In partnership with the "Paris en Selle" association, the first year reviewed the legal regime of cycling in order to estimate how much the law can be used as a lever for promoting the use of bicycles on public roads belonging to all. To view the report.

On the strength of this initial work, the following team carried out a global benchmark of the legal regime governing bicycles. To make it evolve towards more demanding legislative and regulatory standards, the team proposed the discovery of a right "to the cycling city for all".

The current team is looking into the mobilization of consultation procedures that cyclist and other road users associations can use to make it happen and thus participate in the collective achievement of territorial air-energy-climate objectives.

This project is a continuation of the research work of Anaïs Morin Guerry, who supervises the work, and is tutored by Coline Grimée, a 2nd year Masters student in “Environmental Policy.”

  • 2022-2023 team : Morgane Brière et Jade Romney
  • Partner : the association French federation of bicyle users (FUB)
  • Tutors : Anaïs Guerry and Coline Grimée

In 2021, the IEA released its Net Zero by 2050 Roadmap for the Global Energy Sector. Achieving net zero emissions by 2050 will require immediate and massive deployment of all available clean and efficient energy technologies. This includes immediate and concerted action to drastically reduce methane emissions from the energy sector alongside efforts to scale up deployment of clean energy technologies including renewable electricity, electric vehicles, and hydrogen. Scaling up these technologies will also require a corresponding increase in production and processing of minerals needed to deploy these technologies.

Action by governments to strengthen and implement energy and climate policies lies at the centre of the Roadmap. To support implementation of the Roadmap, the IEA has established a workstream aiming to assist policy makers in developing new laws and regulations to facilitate clean energy transitions. In the area of critical minerals, the IEA launched a comprehensive report on critical minerals for energy transitions in May 2021 and is developing a new database of policies and regulations aimed at ensuring the reliability and security of supply of minerals for energy transitions while also minimising environmental and social harms stemming from mining activities.

The clinical project “Tracking and Reducing Environmental and Associated Impacts from the Extractives Industry” expands this work on policy and regulatory tools by continuing to expand the IEA’s minerals policy database. The clinical team analyses legal and regulatory measures to support emissions abatement and limit other types of environmental or social harms from the extractives industry and support deployment of clean energy technologies (e.g., electric vehicle batteries, hydrogen, etc.). The team also assists in preparing related legal and regulatory analysis of specific policy measures. Starting in January 2023, the team has also been researching existing ESG standards in the extractives industry, looking to identify best practices and to establish ambitious toolkits for regulatory authorities and industry actors.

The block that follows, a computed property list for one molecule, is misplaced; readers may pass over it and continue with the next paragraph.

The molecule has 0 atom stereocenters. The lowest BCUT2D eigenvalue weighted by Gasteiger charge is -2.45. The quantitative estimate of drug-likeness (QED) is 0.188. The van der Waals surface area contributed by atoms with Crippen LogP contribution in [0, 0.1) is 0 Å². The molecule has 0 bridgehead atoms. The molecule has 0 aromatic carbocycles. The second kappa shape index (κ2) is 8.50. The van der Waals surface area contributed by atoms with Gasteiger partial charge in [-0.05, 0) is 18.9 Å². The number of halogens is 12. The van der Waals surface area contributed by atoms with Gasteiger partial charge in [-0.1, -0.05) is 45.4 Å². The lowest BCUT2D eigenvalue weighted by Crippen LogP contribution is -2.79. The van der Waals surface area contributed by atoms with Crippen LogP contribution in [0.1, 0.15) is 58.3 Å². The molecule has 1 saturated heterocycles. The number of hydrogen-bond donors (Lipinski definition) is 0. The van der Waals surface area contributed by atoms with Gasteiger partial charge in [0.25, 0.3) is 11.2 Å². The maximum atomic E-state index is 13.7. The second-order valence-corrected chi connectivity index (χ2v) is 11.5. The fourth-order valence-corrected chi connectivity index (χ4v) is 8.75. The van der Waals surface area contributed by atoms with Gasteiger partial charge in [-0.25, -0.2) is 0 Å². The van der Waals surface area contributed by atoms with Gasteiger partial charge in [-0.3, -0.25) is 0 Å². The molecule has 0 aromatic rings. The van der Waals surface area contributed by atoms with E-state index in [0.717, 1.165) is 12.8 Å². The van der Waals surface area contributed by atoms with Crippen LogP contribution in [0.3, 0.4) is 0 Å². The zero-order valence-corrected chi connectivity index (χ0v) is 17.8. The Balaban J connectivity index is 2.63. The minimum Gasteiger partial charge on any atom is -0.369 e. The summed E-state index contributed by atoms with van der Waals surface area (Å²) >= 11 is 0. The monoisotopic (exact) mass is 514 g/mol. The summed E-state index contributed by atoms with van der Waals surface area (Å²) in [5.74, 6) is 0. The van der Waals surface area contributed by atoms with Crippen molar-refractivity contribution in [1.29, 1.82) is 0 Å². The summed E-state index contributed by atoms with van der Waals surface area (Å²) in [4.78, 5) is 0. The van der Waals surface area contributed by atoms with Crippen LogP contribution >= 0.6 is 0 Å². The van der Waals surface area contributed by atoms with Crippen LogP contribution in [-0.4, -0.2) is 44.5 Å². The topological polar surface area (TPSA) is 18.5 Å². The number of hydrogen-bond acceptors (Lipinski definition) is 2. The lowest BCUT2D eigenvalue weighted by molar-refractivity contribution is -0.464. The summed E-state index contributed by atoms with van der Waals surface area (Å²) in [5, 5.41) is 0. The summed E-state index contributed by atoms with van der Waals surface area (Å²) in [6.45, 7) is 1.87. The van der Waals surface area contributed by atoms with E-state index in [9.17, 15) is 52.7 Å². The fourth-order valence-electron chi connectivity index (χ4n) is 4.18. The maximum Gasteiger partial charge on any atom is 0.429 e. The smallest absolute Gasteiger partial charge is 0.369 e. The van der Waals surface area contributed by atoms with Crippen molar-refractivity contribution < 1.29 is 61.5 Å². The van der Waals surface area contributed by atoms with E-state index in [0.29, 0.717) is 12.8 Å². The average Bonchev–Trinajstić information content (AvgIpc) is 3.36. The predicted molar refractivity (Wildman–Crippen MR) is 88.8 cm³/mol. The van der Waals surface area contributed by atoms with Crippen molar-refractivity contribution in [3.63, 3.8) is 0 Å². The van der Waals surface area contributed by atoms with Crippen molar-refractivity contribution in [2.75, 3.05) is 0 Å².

• Partner : International Energy Agency 
  • Tutor : Jeremy Lagelee

On the strength of a first experience in both litigation (with the filing of two environmental referrals before the criminal judge) and advocacy work over the past two years, the clinic project focuses this year on air quality and the tools for its planning in the Lyon urban area, which is particularly polluted. Still in collaboration with « Notre Affaire à Tous Lyon », the project is again based on this dual approach:

  • Legal : in conjunction with a lawyer from Lyon and in order to highlight the absence of sufficient planning tools in terms of air quality. Students co-construct a contentious legal strategy through legal research as well as through their contribution in the drafting of legal writings.
  • Advocacy : directly with the teams of « Notre Affaire à Tous » and the associations involved in the project. Students participate in strategic reflections on the mobilization and awareness-raising tools that govern the legal procedure, in particular by producing the content necessary for understanding the issues relating to air quality in the Lyon area.

The project takes place locally, and aims to mobilize students on specific issues, sometimes technical, but always related to the protection of the environment and health. It also aims to inspire other projects, and other similar disputes in France, with regard to the systemic insufficiency of local plans on air quality.